• On the fifth day of Christmas my true love gave to me, five Claddagh rings.
  • On the sixth day of Christmas my true love gave to me, six turf fires burning.
  • On the seventh day of Christmas my true love gave to me, seven salmon swimming.
  • On the eighth day of Christmas my true love gave to me, eight fiddlers fiddling.
  • On the ninth day of Christmas my true love gave to me, nine shamrocks growing.
  • On the tenth day of Christmas my true love gave to me, ten Celtic dancers.
  • On the eleventh day of Christmas my true love gave to me, eleven harps playing.
  • On the twelfth day of Christmas my true love gave to me, twelve Celtic angels.

Celebrate the holidays with our 12 Days of Irish Christmas Ornament Set imported from Ireland. This beautiful decorative gift 12 days of christmas ornament setset features symbols of Ireland such as the claddagh rings, shamrocks, fiddles and so much more.

  • Our 12 Days of Irish Christmas Ornament Gift Set contains with 12 symbols of Ireland ornaments measuring approximately 3 inches round.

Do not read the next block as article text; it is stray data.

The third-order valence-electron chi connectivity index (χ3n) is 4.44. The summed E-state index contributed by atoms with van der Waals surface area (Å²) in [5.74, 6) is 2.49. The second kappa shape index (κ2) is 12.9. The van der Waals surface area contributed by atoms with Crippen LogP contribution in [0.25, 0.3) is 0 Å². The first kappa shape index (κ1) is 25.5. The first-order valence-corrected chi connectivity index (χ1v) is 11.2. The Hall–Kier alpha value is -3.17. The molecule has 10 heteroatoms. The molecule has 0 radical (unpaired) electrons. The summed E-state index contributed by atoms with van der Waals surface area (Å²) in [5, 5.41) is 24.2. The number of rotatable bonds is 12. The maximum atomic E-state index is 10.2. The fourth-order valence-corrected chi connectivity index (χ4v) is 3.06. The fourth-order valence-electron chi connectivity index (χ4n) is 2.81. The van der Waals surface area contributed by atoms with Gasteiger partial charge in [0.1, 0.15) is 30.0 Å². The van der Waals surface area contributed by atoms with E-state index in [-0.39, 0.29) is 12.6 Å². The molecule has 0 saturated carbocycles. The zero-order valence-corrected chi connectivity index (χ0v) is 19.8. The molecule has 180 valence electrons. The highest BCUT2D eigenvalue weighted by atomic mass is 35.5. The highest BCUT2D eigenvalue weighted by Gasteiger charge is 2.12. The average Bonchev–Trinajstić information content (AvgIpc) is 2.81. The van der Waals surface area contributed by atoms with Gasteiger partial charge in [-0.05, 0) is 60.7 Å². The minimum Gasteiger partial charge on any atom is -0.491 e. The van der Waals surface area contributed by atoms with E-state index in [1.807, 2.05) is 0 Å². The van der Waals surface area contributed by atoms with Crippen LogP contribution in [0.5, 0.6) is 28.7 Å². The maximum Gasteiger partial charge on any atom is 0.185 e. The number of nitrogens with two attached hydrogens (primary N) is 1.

• The set comes elegantly packaged in a gift box designed to look like a book.
  • The gift box measures approximately 9.25″ x 12″ x 3″.
  • This ornament box is ideal for storage and makes a beautiful gift.
  • Imported from Ireland.

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Celtic Holidays, Irish Christmas, Irish Traditions

THE WREN BOY PROCESSION

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During Penal Times there was once a plot in a village against the local soldiers. They were surrounded and were about to be ambushed when a group of wrens pecked on their drums and awakened the soldiers. The plot failed and the wren became known as ‘The Devil’s bird’.

On St. Stephens day a procession takes place where a pole with a holly bush is carried from house to house and families dress up in old clothes and with blackened faces. In olden times an actual wren would be killed and placed on top of the pole. St. Stephen’s Day, or the Feast of St. Stephen, is a Christian Saint’s day to commemorate Saint Stephen, celebrated on 26 December

This custom has to a large degree disappeared but the tradition of visiting from house to house on St. Stephens Day has survived and is very much part of Christmas.